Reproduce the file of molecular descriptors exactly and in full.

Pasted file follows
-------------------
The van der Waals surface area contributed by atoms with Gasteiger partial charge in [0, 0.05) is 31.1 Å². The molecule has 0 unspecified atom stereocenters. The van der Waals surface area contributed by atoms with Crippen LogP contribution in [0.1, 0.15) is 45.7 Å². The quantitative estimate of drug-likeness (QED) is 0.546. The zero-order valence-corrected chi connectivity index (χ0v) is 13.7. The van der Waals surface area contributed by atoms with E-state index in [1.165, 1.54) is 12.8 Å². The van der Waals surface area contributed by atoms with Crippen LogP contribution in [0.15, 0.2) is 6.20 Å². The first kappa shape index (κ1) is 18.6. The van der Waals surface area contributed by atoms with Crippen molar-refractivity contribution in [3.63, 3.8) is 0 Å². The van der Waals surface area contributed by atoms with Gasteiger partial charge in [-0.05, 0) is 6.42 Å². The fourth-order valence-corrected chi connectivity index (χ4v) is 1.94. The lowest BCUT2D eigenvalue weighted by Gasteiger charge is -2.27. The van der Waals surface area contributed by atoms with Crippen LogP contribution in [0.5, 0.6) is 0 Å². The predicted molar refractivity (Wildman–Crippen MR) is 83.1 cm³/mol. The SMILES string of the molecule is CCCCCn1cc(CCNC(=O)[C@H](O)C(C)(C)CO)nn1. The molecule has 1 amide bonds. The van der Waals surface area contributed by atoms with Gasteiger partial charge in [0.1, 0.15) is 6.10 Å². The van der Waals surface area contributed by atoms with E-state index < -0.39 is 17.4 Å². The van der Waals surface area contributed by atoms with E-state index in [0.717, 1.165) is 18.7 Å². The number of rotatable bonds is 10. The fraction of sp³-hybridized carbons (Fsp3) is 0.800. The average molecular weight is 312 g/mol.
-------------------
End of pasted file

The van der Waals surface area contributed by atoms with Gasteiger partial charge in [0, 0.05) is 31.1 Å². The molecule has 0 unspecified atom stereocenters. The van der Waals surface area contributed by atoms with Crippen LogP contribution in [0.1, 0.15) is 45.7 Å². The quantitative estimate of drug-likeness (QED) is 0.546. The zero-order valence-corrected chi connectivity index (χ0v) is 13.7. The van der Waals surface area contributed by atoms with E-state index in [1.165, 1.54) is 12.8 Å². The van der Waals surface area contributed by atoms with Crippen LogP contribution in [0.15, 0.2) is 6.20 Å². The first kappa shape index (κ1) is 18.6. The van der Waals surface area contributed by atoms with Crippen molar-refractivity contribution in [3.63, 3.8) is 0 Å². The van der Waals surface area contributed by atoms with Gasteiger partial charge in [-0.05, 0) is 6.42 Å². The fourth-order valence-corrected chi connectivity index (χ4v) is 1.94. The lowest BCUT2D eigenvalue weighted by Gasteiger charge is -2.27. The van der Waals surface area contributed by atoms with Crippen LogP contribution in [0.5, 0.6) is 0 Å². The predicted molar refractivity (Wildman–Crippen MR) is 83.1 cm³/mol. The SMILES string of the molecule is CCCCCn1cc(CCNC(=O)[C@H](O)C(C)(C)CO)nn1. The molecule has 1 amide bonds. The van der Waals surface area contributed by atoms with Gasteiger partial charge in [0.1, 0.15) is 6.10 Å². The van der Waals surface area contributed by atoms with E-state index < -0.39 is 17.4 Å². The van der Waals surface area contributed by atoms with E-state index in [0.717, 1.165) is 18.7 Å². The number of rotatable bonds is 10. The fraction of sp³-hybridized carbons (Fsp3) is 0.800. The average molecular weight is 312 g/mol.